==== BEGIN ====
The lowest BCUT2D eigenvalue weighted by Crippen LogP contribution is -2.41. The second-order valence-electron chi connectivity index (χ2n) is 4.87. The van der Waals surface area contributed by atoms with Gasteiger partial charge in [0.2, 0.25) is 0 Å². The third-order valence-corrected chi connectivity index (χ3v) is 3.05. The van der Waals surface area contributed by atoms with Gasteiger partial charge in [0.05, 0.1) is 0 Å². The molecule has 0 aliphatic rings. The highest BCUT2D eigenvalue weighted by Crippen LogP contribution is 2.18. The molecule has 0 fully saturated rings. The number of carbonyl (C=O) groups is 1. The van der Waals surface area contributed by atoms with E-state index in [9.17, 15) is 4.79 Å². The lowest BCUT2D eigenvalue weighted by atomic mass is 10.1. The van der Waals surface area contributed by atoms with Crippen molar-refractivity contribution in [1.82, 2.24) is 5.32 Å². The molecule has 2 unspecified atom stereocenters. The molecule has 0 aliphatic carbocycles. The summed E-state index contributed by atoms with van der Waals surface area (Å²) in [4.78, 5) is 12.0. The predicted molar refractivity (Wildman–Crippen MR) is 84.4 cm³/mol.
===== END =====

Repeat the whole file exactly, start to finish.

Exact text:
The lowest BCUT2D eigenvalue weighted by Crippen LogP contribution is -2.41. The second-order valence-electron chi connectivity index (χ2n) is 4.87. The van der Waals surface area contributed by atoms with Gasteiger partial charge in [0.2, 0.25) is 0 Å². The third-order valence-corrected chi connectivity index (χ3v) is 3.05. The van der Waals surface area contributed by atoms with Gasteiger partial charge in [0.05, 0.1) is 0 Å². The molecule has 0 aliphatic rings. The highest BCUT2D eigenvalue weighted by Crippen LogP contribution is 2.18. The molecule has 0 fully saturated rings. The number of carbonyl (C=O) groups is 1. The van der Waals surface area contributed by atoms with E-state index in [9.17, 15) is 4.79 Å². The lowest BCUT2D eigenvalue weighted by atomic mass is 10.1. The van der Waals surface area contributed by atoms with Crippen molar-refractivity contribution in [1.82, 2.24) is 5.32 Å². The molecule has 2 unspecified atom stereocenters. The molecule has 0 aliphatic carbocycles. The summed E-state index contributed by atoms with van der Waals surface area (Å²) in [4.78, 5) is 12.0. The predicted molar refractivity (Wildman–Crippen MR) is 84.4 cm³/mol.